Equilibrium Risk-Matching in Group Lending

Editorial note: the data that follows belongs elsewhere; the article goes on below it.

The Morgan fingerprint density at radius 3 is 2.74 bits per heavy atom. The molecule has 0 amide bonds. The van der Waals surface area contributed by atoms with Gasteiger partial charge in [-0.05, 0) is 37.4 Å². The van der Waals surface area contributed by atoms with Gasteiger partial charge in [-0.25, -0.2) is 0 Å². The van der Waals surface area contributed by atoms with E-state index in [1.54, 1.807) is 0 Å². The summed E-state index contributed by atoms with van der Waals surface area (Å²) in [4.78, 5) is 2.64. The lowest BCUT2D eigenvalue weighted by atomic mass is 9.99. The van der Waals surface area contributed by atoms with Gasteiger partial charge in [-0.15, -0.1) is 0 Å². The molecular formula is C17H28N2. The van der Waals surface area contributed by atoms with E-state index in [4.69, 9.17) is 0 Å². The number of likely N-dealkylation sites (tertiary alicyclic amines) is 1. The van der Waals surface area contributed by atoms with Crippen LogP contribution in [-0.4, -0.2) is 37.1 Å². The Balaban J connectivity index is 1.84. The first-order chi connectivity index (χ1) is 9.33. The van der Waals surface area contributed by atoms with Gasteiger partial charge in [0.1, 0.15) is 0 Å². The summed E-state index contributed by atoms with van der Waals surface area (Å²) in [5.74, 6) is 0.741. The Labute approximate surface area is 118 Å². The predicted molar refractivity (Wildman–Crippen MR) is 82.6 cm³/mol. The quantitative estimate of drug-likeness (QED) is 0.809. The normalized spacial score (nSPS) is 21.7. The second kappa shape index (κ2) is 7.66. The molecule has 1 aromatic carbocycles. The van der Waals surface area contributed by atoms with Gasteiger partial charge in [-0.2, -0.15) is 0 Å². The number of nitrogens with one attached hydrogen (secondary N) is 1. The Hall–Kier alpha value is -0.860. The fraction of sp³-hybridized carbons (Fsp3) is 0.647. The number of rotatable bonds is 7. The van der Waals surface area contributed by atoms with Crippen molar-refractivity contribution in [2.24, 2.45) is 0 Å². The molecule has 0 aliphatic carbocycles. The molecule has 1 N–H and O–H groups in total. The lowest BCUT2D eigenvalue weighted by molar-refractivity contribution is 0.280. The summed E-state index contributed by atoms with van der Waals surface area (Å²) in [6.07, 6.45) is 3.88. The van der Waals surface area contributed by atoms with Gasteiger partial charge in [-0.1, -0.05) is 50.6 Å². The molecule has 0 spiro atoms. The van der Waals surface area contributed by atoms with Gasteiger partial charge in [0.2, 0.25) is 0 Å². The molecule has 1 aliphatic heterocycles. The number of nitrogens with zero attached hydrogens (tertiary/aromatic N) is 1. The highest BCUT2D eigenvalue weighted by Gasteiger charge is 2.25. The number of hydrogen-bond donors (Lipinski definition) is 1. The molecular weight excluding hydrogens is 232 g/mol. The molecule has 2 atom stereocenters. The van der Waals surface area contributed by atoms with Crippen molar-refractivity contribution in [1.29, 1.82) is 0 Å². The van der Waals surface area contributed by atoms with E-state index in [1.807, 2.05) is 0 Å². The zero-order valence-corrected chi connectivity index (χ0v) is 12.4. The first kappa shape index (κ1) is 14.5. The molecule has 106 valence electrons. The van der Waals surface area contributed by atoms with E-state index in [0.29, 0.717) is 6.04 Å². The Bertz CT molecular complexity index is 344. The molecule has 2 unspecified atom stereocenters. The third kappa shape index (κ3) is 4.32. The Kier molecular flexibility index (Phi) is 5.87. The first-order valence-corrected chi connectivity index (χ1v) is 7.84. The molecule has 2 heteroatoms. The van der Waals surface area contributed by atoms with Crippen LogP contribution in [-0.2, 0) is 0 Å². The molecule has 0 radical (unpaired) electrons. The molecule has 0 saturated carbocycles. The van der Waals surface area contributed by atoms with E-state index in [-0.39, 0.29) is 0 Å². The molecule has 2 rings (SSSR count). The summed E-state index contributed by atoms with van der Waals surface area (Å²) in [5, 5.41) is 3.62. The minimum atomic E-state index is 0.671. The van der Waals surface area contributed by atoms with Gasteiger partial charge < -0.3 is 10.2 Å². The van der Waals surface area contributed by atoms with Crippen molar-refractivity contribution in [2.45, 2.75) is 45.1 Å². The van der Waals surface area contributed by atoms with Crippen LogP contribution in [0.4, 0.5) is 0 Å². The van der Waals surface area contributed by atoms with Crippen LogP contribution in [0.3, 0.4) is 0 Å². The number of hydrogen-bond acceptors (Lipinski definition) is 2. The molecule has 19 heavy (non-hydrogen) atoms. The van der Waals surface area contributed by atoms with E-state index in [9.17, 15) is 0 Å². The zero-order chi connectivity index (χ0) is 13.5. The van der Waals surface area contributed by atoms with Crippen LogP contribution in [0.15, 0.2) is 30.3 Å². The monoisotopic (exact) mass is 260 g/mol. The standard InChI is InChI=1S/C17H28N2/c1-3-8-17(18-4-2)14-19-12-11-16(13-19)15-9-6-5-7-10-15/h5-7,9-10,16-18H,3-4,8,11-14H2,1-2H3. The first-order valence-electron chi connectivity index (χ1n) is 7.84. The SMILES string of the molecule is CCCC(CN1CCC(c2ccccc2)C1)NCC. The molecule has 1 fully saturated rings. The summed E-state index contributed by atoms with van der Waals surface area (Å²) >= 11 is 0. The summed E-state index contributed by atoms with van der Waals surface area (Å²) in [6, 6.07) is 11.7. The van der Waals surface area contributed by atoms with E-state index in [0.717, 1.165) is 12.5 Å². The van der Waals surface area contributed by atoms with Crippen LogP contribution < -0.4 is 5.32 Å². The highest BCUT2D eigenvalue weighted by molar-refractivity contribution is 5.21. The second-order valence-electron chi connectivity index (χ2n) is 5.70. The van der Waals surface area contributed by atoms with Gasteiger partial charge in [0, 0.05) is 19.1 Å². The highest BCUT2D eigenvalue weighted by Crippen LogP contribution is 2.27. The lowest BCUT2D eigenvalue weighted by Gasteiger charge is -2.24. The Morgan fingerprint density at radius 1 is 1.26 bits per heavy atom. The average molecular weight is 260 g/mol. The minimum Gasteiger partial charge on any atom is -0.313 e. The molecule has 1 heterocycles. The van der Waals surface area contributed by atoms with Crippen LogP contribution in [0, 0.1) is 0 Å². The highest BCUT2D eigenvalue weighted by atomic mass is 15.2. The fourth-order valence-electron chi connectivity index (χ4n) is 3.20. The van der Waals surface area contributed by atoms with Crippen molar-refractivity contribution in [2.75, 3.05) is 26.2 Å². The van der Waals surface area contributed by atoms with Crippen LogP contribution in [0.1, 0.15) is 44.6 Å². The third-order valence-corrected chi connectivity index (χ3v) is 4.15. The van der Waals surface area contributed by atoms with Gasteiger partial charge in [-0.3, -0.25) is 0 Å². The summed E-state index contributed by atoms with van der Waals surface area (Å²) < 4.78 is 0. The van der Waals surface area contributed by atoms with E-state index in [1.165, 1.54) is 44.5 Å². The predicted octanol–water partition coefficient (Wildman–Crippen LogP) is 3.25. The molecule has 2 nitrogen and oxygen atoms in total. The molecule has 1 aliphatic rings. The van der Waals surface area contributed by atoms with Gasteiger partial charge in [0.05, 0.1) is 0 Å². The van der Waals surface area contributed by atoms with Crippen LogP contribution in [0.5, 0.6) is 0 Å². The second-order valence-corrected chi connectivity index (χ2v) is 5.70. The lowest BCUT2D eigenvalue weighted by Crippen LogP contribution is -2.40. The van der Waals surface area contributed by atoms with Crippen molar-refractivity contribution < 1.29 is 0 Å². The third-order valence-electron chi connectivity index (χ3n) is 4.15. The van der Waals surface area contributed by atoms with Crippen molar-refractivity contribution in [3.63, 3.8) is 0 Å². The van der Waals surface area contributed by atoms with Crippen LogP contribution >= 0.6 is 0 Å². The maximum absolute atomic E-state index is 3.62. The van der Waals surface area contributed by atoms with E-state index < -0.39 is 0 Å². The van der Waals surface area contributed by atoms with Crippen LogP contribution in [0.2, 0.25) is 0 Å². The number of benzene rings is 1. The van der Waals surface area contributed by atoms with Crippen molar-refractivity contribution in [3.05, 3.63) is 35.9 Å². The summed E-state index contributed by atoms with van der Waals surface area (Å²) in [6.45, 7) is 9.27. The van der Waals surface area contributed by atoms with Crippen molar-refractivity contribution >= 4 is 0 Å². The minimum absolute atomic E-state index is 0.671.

This paper examines group formation in group-credit contracts recently popular in credit programs for the poor. The joint-liability in these contracts induces a correlation between the choice of partner and of repayment strategy. We show that this leads to non-monotone matching patterns, which differs with the homogeneous or assortative matching assumptions prevalent in the literature. The heterogeneity in equilibrium arises from the ability of borrowers to use the joint liability to create credible insurance arrangements among group partners in missing insurance market environments. Beyond a certain risk level, nonetheless, borrowers are unable to remunerate safer partners for the asymmetric insurance, and are hence left to match homogeneously. Distributional measure-consistency requirements can also lead to pockets of homogeneous matching in heterogeneous matching regions. The exact matching pattern depends on the distribution of borrower types, although we show it remains non-monotone for any finite or continuous distribution. This result challenges the common assumption that joint-liability induces borrowers to form groups with partners with similar risk profiles. In missing market contexts, institutional innovations may spillover to fill other failures. This highlights, in particular, the necessity for empirical analyses to carefully account for the endogeneity of group characteristics, as a failure to so can seriously jeopardize the validity of decisions reached.
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